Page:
With 40 years of experience in the industry, Tom Levi shares some of the trends he’s seeing take shape in senior housing.

By Susan Saldibar

We hear from owners, operators and real estate developers all the time about what’s on the horizon for senior living communities. But what about the folks who design and build those communities. What do they think?

Steve caught up with Tom Levi, AIA, President of the architecture firm, LWDA Design in Concord, Massachusetts (a Senior Housing Forum partner) at the recent Leading Age 2018 Conference in Philadelphia. As the Co-Principal in charge, along with Ruth Neeman, AIA, of all senior living and care, and healthcare for LWDA Design, Tom has been a driving force behind some innovative senior living approaches within communities.

Steve asked Tom to share, from his vantage point of over forty years’ experience, some of the trends he’s seeing take shape in senior housing. You’ll want to watch the full video below, but here are a few key observations Tom made:

  1. Affinity-based communities. People are getting more demanding. They expect more. No longer are people looking to simply be “cared for” or just for places to live or specific amenities, Tom tells Steve. Instead, he is seeing more and more people asking themselves, “Why am I going into this community?” Senior living will be increasingly clustered around interests, occupations, and varying lifestyle choices. As an example, we may see communities centered around art, music, nature, and stewardship of the planet, academic learning, civic/charitable advocacy, etc.

  2. Built for resiliency. Built-in flexibility that will allow a building to react with agility to changing needs. “Don’t design a building for only independent living as an example,” Tom says. “Make sure it has the flexibility to be used for other living options, such as assisted living, co-living, market-rate housing, student housing or even a long-term care facility,” he adds. Makes a lot of sense, especially as we see more life planning (CCRCs) communities emerging that foster aging in place.

  3. Inter-generational. Tom sees more senior living communities adding more and more family amenities for all ages; example, small playgrounds and play stations to encourage children to visit and with seating areas for residents and parents to be passive or active with the children – a fun engagement area for everyone. “Will others be annoyed by it? They’ll probably love it,” says Tom. Many of the ideas (pools, restaurants, conference or meeting areas, play areas, etc.) have been around for a long time, but very few providers incorporate them into their communities in a way that fosters inter-generational engagement.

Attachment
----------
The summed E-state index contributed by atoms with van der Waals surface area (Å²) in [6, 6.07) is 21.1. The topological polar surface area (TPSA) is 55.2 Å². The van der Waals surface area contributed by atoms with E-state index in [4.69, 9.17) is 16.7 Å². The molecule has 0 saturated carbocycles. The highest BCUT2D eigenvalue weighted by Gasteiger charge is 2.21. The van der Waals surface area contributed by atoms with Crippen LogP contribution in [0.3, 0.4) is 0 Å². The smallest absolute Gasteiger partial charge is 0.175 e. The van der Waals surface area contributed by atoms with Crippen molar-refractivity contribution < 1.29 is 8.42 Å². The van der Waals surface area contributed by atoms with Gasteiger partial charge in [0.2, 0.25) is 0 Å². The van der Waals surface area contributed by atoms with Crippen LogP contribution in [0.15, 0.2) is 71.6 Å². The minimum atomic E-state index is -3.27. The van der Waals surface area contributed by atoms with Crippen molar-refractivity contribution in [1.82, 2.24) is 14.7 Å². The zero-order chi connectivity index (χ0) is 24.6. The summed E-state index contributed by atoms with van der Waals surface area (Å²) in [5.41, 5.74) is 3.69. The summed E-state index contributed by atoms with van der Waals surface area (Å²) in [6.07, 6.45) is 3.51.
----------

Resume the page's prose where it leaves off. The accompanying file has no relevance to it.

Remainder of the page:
4. Biophilic design. This approach to architecture enables residents to live within a more natural setting, bringing in elements like natural light through larger windows and natural materials. “You live in a building that lives in a larger ecosystem, so you can easily move in and out of that environment,” says Tom. And residents can enjoy more of nature while remaining safely indoors. The larger aspects of biophilic approaches are sustainability, WELL building standards, and initiatives for healthy food, gardening, exercise, and fitness – combining them all together is the essence of Biophilic design, and the unique magic an architect can bring to a community.

  5. Technology-enabled. Most of us have witnessed the progression of technology in senior living. And it will continue to improve and grow, especially within newer buildings. Tom talked about circadian lighting. “Using circadian LED lighting will not only help regulate circadian rhythm (sleeping, eating, behavior) but will help with energy costs as well,” he says.

  6. Sustainability Approaches. Tom also talked about the importance of designing buildings that are sustainable. Operators need to look, not just at the initial costs to build, but look at downstream sustainability. They should be looking at a fifteen- to twenty-year cycle. “That also involves energy conservation, such as using more sunlight so that you don’t need as much artificial lighting,” says Tom. He is seeing a whole evolution and technology developing. And, it’s having a positive impact on things like HVAC (heating, ventilating and air conditioning systems), exterior wall and roof design, kitchen design, and water recovery and reuse, just to name a few. Many of these improvements are contributing to an improved ROI over time. “Educated and interactive residents in senior living communities who have the ability to monitor and control their energy use, individually or collectively through ‘interactive dashboards or monitoring system’, can bring the cost of energy use down and take pride in the process,” Tom explains.

Owners and operators would be wise to partner with architects like LWDA, who are out there listening to the needs of future residents and are designing, not just for where we are today, but where we’re headed in the future.

I urge you to watch below. This is just the first of a few conversations Steve had with Tom Levi. More to come!

For more information on LWDA, please visit their website.


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